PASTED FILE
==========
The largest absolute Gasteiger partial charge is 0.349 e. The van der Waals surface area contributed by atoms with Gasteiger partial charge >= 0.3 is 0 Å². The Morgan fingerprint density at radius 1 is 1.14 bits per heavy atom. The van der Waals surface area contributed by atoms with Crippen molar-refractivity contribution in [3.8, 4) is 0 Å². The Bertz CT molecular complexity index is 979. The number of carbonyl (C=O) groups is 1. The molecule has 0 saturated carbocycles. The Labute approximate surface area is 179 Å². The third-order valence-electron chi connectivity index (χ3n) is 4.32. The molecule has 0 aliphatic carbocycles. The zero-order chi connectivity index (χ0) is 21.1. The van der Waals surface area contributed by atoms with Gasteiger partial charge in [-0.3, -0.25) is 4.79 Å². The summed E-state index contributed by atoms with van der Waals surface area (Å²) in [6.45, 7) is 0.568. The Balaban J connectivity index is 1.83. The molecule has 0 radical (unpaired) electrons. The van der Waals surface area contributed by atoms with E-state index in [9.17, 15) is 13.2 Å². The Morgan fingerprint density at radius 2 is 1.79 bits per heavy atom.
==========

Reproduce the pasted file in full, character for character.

The largest absolute Gasteiger partial charge is 0.349 e. The van der Waals surface area contributed by atoms with Gasteiger partial charge >= 0.3 is 0 Å². The Morgan fingerprint density at radius 1 is 1.14 bits per heavy atom. The van der Waals surface area contributed by atoms with Crippen molar-refractivity contribution in [3.8, 4) is 0 Å². The Bertz CT molecular complexity index is 979. The number of carbonyl (C=O) groups is 1. The molecule has 0 saturated carbocycles. The Labute approximate surface area is 179 Å². The third-order valence-electron chi connectivity index (χ3n) is 4.32. The molecule has 0 aliphatic carbocycles. The zero-order chi connectivity index (χ0) is 21.1. The van der Waals surface area contributed by atoms with Gasteiger partial charge in [-0.3, -0.25) is 4.79 Å². The summed E-state index contributed by atoms with van der Waals surface area (Å²) in [6.45, 7) is 0.568. The Balaban J connectivity index is 1.83. The molecule has 0 radical (unpaired) electrons. The van der Waals surface area contributed by atoms with E-state index in [9.17, 15) is 13.2 Å². The Morgan fingerprint density at radius 2 is 1.79 bits per heavy atom.